Stately Wayne Manner

I've never been one for anniversaries or other annual remembrances, but as I was plowing through material on an unrelated project, I happened to notice it's been 100 years since the birth of Marrion Robert Morrison…better known as John Wayne.

I haven't seen many of Wayne's films, but I remember when I was just entering middle school my father took me to the "Head Shed" (the school district administration building) one summer day and rolled a bunch of 8mm school district films from the 1960s and 70s for me. (He must have been stuck minding me for the day.) I remember being kinda fascinated by a film which featured a gigantic modular Moog synthesizer; another was a documentary narrated by John Wayne in support of the Vietnam war—it was probably John Ford's No Substitute for Victory.

My father wasn't much of a movie fan—he didn't care for television, either—but he liked John Wayne's onscreen persona. My father was born in Ely, Nevada, just as the Great Depression hit high gear, went through his formative teenage years there during World War II. In many ways, he saw himself as part of the American West—emphasis on both words—and its traits of self-reliance and hard moral fiber. I don't know if my father ever saw The Searchers or The Man Who Shot Liberty Valance—and I don't know how he would have responded to Wayne's more complex roles. (Well, I can guess: he probably would have liked Wayne, but found the movies lacking.) I do remember he liked Wayne in True Grit and, of course, Stagecoach.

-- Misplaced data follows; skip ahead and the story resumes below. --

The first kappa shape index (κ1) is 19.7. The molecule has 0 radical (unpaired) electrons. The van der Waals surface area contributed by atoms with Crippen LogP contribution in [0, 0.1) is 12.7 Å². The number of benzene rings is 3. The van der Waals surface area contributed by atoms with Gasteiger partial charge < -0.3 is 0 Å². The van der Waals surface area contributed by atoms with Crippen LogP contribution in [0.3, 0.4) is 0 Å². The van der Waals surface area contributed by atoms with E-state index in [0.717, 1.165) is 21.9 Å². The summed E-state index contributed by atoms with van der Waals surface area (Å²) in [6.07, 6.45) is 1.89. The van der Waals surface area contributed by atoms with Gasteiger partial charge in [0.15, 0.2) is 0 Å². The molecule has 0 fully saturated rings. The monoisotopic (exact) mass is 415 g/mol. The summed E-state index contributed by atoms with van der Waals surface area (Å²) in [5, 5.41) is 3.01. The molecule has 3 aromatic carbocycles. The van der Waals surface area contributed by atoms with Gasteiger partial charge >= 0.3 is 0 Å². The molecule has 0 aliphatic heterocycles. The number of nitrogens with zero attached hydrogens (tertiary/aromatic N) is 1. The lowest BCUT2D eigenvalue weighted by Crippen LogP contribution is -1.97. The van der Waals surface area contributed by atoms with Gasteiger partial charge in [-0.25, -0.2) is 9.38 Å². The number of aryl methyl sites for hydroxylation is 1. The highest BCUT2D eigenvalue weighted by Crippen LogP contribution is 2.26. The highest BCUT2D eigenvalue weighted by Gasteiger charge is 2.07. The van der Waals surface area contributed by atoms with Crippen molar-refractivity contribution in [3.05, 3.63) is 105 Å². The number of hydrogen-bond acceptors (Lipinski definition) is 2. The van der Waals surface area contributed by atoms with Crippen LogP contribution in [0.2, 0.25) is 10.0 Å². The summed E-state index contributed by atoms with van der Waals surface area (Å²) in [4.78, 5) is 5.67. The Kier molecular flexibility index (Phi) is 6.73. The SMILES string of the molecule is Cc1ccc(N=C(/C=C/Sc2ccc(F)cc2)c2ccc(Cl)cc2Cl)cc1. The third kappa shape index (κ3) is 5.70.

That day at the Head Shed, as he was changing out the Vietnam documentary, he said something odd: "Movie actors die when they make a movie in Nevada," and went on to describe how Clark Gable and Marilyn Monroe had both made their final movie around Reno. I later figured out he was referring to The Misfits, parts of which were shot around northern Nevada. Gable died of a heart attack a few days after filming completed, and director John Huston actually shut down production to send Monroe to rehab—probably called detox in the day—although she her eventual death was about a year and a half after filming ended. The movie must have been a big deal for Reno: I remember my mother saying the cast and crew stayed at the Mapes, an elegant art deco hotel that had fallen into disrepair by my day—it was torn down in 2000, and I think the site is now an outdoor ice skating rink).

As my father was changing the film, he went on to explain that John Wayne's final film, The Shootist, had been shot near Carson City, which is about 30 miles from Reno. Wayne died three years after completing The Shootist,, although the way my father told it there was a distinct cause-and-effect relationship. Wayne hadn't been in great health during filming, and the common (but inaccurate) wisdom was that Wayne, like his character in the film, had been suffering from cancer the entire time.

Even though I was just a kid, there was something in the tone of my father's voice in that moment which was respectful, almost elegiac: I could tell this meant something to him, although I wasn't old enough to understand what that might be. And that moment, in that darkened room in the Washoe County school district administration building, is as clear in my mind today as it was all those years ago.

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